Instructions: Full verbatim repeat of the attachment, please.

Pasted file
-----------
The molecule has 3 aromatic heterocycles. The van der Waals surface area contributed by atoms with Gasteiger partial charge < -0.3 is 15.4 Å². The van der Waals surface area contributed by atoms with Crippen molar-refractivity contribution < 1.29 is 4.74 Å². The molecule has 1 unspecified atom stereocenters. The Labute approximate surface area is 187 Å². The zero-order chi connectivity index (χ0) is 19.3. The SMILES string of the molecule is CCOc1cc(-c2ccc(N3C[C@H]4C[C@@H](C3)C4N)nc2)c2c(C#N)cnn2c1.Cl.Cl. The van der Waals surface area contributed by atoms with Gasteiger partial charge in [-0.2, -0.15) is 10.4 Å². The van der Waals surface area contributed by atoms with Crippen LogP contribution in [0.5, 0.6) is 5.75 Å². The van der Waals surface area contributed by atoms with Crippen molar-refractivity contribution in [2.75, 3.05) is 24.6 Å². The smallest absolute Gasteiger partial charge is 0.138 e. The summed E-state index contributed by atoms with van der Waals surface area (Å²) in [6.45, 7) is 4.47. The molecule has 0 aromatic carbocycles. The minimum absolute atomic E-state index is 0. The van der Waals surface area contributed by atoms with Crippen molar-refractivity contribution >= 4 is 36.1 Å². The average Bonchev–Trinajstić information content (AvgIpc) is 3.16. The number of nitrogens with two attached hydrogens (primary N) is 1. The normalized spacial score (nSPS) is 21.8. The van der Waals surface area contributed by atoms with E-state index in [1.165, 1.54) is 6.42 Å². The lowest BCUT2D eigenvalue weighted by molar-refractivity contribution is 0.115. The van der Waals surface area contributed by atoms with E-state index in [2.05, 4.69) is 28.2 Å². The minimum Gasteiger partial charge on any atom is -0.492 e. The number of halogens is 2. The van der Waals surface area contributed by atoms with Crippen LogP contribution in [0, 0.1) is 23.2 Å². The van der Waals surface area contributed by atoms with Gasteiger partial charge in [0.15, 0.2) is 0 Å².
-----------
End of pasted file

The molecule has 3 aromatic heterocycles. The van der Waals surface area contributed by atoms with Gasteiger partial charge < -0.3 is 15.4 Å². The van der Waals surface area contributed by atoms with Crippen molar-refractivity contribution < 1.29 is 4.74 Å². The molecule has 1 unspecified atom stereocenters. The Labute approximate surface area is 187 Å². The zero-order chi connectivity index (χ0) is 19.3. The SMILES string of the molecule is CCOc1cc(-c2ccc(N3C[C@H]4C[C@@H](C3)C4N)nc2)c2c(C#N)cnn2c1.Cl.Cl. The van der Waals surface area contributed by atoms with Gasteiger partial charge in [-0.2, -0.15) is 10.4 Å². The van der Waals surface area contributed by atoms with Crippen LogP contribution in [0.5, 0.6) is 5.75 Å². The van der Waals surface area contributed by atoms with Crippen molar-refractivity contribution in [2.75, 3.05) is 24.6 Å². The smallest absolute Gasteiger partial charge is 0.138 e. The summed E-state index contributed by atoms with van der Waals surface area (Å²) in [6.45, 7) is 4.47. The molecule has 0 aromatic carbocycles. The minimum absolute atomic E-state index is 0. The van der Waals surface area contributed by atoms with Crippen molar-refractivity contribution >= 4 is 36.1 Å². The average Bonchev–Trinajstić information content (AvgIpc) is 3.16. The number of nitrogens with two attached hydrogens (primary N) is 1. The normalized spacial score (nSPS) is 21.8. The van der Waals surface area contributed by atoms with E-state index in [1.165, 1.54) is 6.42 Å². The lowest BCUT2D eigenvalue weighted by molar-refractivity contribution is 0.115. The van der Waals surface area contributed by atoms with E-state index in [2.05, 4.69) is 28.2 Å². The minimum Gasteiger partial charge on any atom is -0.492 e. The number of halogens is 2. The van der Waals surface area contributed by atoms with Crippen LogP contribution in [0, 0.1) is 23.2 Å². The van der Waals surface area contributed by atoms with Gasteiger partial charge in [0.15, 0.2) is 0 Å².